In 2014, the Leaders of APEC’s 21 member economies specifically recognized “the importance of data to measure progress in reducing barriers to women’s economic participation.” The Leaders welcomed the establishment of the APEC Women and the Economy Dashboard (the Dashboard), -as a tool for informing policy discussions. From this baseline, APEC economies can set goals for progress or reform, both within their own systems and as a region. After a detailed analysis of the data, APEC recognized several areas as regional areas of focus for capacity building, and look to APEC economies to champion programs in these target areas.
One of the core areas identified in the dashboard for capacity building is the need to increase women and girls’ access to and participation in science, technology, engineering, and mathematics (STEM) studies and careers. Women represent 40 percent of the global labour force, they are often paid lower salaries than men in similar jobs and are concentrated in lower skill, lower wage jobs and industries, with significant gaps in higher value added jobs in the fields of STEM. STEM education and careers are critical in accessing higher value-added jobs in a number of regional areas including innovation, transportation, infrastructure, food security, energy, health, and resilience. In response to this need, the United States will lead a targeted capacity building program on STEM education and careers for women and girls. In an effort to build a regional talent pipeline for women in STEM careers, the U.S. will launch this multi-faceted effort that will include three main components to assist in addressing the STEM education and career gap for women and girls, which directly responds to priorities identified by the Dashboard.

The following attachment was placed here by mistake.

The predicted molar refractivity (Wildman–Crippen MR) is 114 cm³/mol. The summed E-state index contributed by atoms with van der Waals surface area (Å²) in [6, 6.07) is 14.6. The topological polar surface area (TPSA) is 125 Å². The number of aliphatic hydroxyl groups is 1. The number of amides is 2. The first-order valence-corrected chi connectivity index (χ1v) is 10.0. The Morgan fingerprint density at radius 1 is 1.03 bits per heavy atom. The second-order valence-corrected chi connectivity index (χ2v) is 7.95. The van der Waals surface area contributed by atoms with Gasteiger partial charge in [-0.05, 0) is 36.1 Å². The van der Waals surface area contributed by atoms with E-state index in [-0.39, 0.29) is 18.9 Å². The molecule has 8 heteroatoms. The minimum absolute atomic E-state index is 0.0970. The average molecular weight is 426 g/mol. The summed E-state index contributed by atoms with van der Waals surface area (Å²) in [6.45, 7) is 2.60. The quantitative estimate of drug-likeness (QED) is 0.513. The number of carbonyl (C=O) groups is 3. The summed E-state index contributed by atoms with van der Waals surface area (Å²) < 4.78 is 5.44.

First, in early 2016, the U.S. will undertake a regional study and stock take of where the APEC region stands on advancing women and girls participation and access to STEM education and careers. The study will: 1) highlight active initiatives and best practices in the APEC region to advance women and girls STEM education and careers; 2) identify gaps which currently exist in regional efforts on STEM education and careers; and 3) provide policy recommendations on how APEC economies can close the STEM gender gap.
Second, the U.S. will present preliminary results of the study during the APEC Women and the Economy Forum in June 2016, with a targeted completion date of August/September 2016. The U.S. will then hold a two-day regional workshop around August 2016 for APEC government officials and private sector representatives who are responsible for education, science, technology, and innovation policies and reforms to discuss outcomes, exchange best practices, and plan next steps.
Finally, the U.S. proposes to hold a pilot two-week STEM camp for adolescent girls that provides an opportunity for experts and private sector leaders to engage with an initial cohort of young women who aspire to be the next generation of STEM leaders. As Peru is the 2016 host, we will seek to hold the pilot camp in Peru, Chile, or Mexico for Spanish-speaking participants from those economies. While the camp would only be for a sub-set of APEC economies, regional best practices on curriculum, training, and engagement will be collected and packaged for the two-week camp in a toolkit, which ultimately could be piloted in other economies. The camp and the workshop will likely be held simultaneously to enable government officials and the young leaders to engage around lessons learned.